The Empty Nesters

What Happens When Jewish Moms Send Kids Away to School?

By Molly Ritvo

Published August 19, 2011, issue of August 26, 2011.
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What worries and expectations do Jewish parents face when sending their kids to college? Molly Ritvo polled parents and found that some valued schools with large Jewish populations and active Hillels, while others felt confident that their budding scholars’ Jewish upbringing would set the tone for their college lives. Unsurprisingly, most parents want college-bound sons and daughters to celebrate holidays, engage in Jewish campus activities, meet Jewish friends and maybe even find a Jewish spouse.

What expectations do you have for your children to live Jewishly at college?

Susan L: I expected them to honor the holidays and speak up for Judaism and Israel. Beyond that, I left it up to them.

Sharon: We hoped our son Alex would connect with Hillel at the University of Vermont for at least holiday observances and the occasional Shabbat. Equally important to me was that he develop a circle of Jewish friends and, yes, meet young women. My husband and I met at a small college during a Hillel event. We were married seven years later!

Jan: I had wishes for them to live Jewishly at school, but no expectations. Neither of our sons identify as being Jewishly engaged, [which is] something that I hope will change as they grow older and create families.

Susan R: We kept our expectations low. Our older kids took no interest in their universities’ Hillels. Not even for the High Holidays. I was extremely disappointed. I wanted them to meet Jewish students and get involved Jewishly on campus.

Did your kids choose a college with robust Jewish life? Was that important to you and to your family?

Lani: My kids will not [and] did not choose a college based on robust Jewish life. It’s important, but there are other selection criteria for college that are more important.

Sharon: The active Hillel was an added benefit when our son chose to attend the University of Vermont. He grew up with a close-knit and small Jewish community, an active USY [United Synagogue Youth], and our family observed holidays. We hoped he would continue to seek this out.

Susan R: One daughter attended High Holidays, several Shabbat dinners and a smattering of other activities at UVM’s [University of Vermont’s] Hillel. She was approached by someone on the board to run for the Hillel treasurer and filled that position for two years, and was then encouraged to run for president, which she will fulfill this fall. My husband and I are thrilled. She has met wonderful people at Hillel.

Diane: My kids had a very solid Jewish base in high school through Young Judea and had attended Jewish camps and had spent a summer in Israel, so I was not concerned whether they would maintain their Jewish identity in college. They both picked Brown University in part because it has a large Jewish population. They joined the Jewish fraternity on campus (Alpha Epsilon Pi). My older son kept kosher most of his college years.

Deb: This is a time when she is exploring many other activities, so if Jewish practice takes a back seat that is fine with me.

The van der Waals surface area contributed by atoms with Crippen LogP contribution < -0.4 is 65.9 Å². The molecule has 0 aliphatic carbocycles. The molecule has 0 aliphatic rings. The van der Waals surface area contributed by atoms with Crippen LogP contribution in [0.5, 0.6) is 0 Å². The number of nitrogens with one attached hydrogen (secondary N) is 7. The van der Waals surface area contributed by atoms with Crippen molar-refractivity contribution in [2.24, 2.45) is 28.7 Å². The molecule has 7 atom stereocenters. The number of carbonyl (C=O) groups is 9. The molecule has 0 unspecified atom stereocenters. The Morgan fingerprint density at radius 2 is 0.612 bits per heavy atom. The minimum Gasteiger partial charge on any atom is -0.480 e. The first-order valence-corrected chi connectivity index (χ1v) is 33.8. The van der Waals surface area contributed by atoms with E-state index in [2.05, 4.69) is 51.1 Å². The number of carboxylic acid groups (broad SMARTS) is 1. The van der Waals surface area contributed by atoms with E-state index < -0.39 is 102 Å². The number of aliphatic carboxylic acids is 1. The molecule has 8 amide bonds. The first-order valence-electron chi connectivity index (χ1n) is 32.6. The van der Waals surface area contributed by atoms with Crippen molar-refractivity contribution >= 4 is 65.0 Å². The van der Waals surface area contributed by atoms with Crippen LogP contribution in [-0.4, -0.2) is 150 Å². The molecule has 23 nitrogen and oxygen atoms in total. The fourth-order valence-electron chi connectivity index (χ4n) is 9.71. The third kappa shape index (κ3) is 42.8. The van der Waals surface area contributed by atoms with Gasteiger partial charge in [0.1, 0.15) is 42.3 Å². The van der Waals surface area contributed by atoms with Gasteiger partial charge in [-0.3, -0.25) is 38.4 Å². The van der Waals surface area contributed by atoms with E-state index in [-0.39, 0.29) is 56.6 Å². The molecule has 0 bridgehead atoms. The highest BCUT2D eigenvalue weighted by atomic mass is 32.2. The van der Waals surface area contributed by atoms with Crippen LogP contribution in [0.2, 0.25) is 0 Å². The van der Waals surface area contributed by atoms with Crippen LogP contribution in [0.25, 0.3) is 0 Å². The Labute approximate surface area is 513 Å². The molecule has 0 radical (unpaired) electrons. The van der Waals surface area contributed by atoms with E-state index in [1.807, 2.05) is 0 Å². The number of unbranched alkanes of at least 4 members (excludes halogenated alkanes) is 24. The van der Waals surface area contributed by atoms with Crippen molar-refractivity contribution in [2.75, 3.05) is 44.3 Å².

Joan: Olivia did not choose UVM for its Jewish life. She was attracted to the plethora of outdoor activities in Burlington, the students and the eco-friendly green campus. She later transferred to Indiana University for their journalism program. There is a much higher ratio of Jewish students at Indiana. She gravitates toward Jewish friends.

What were your worries or anxieties upon sending your kids away to college?

Sharon: Our concerns ranged from the day-to-day things such as managing regular meals, health care and laundry to the larger issues of peer pressure and academic stress.

Joan: When my daughter left for UVM from San Diego, I worried about who her roommate would be. Would she have similar values? Coming from Southern California, I worried about her being homesick and her adjustment to the cold winters in Vermont.

Diane: I worried whether my kids would be happy and find a solid group of friends. I worried whether they would drink too much or use drugs. I had high expectations that they would be more involved in Judaism than I was.

What concerns do Jewish parents face that parents of other faiths might not?

Joan: Members of other faiths challenge fundamental Jewish beliefs. Anti-Jewish activity on some campuses adds to the ambivalence many students feel about their own Judaism. Israel Independence Day celebrations are disrupted by fellow students questioning Israel’s right to exist.

Lani: I want my kids to have some relationship with Israel — their family is there and they will need to take a stand at some point in their lives, so I want them to be well-informed and have a humanistic, comprehensive view of the complicated situation there. I want them to be proud to be Jewish, and be able to stand up for that when necessary.

What types of Jewish experiences do you hope your kid will have in college and beyond?

Lani: I hope they find wonderful Jewish friends. I think if my kids look for the supportive and progressive community, the Jewish component of that will not be far away.

Deb: I hope they connect with other Jewish kids and find that they enjoy being a part of a Jewish community and that they are proud of their Jewish identity.

Jan: I hold out a bit of hope that my youngest will find someone Jewish to marry, though I care more about him creating a bit of Jewish identity in his children than who he might marry. That is the reality of our lives here in America.

Molly Ritvo is a freelance writer based in Burlington, Vt.


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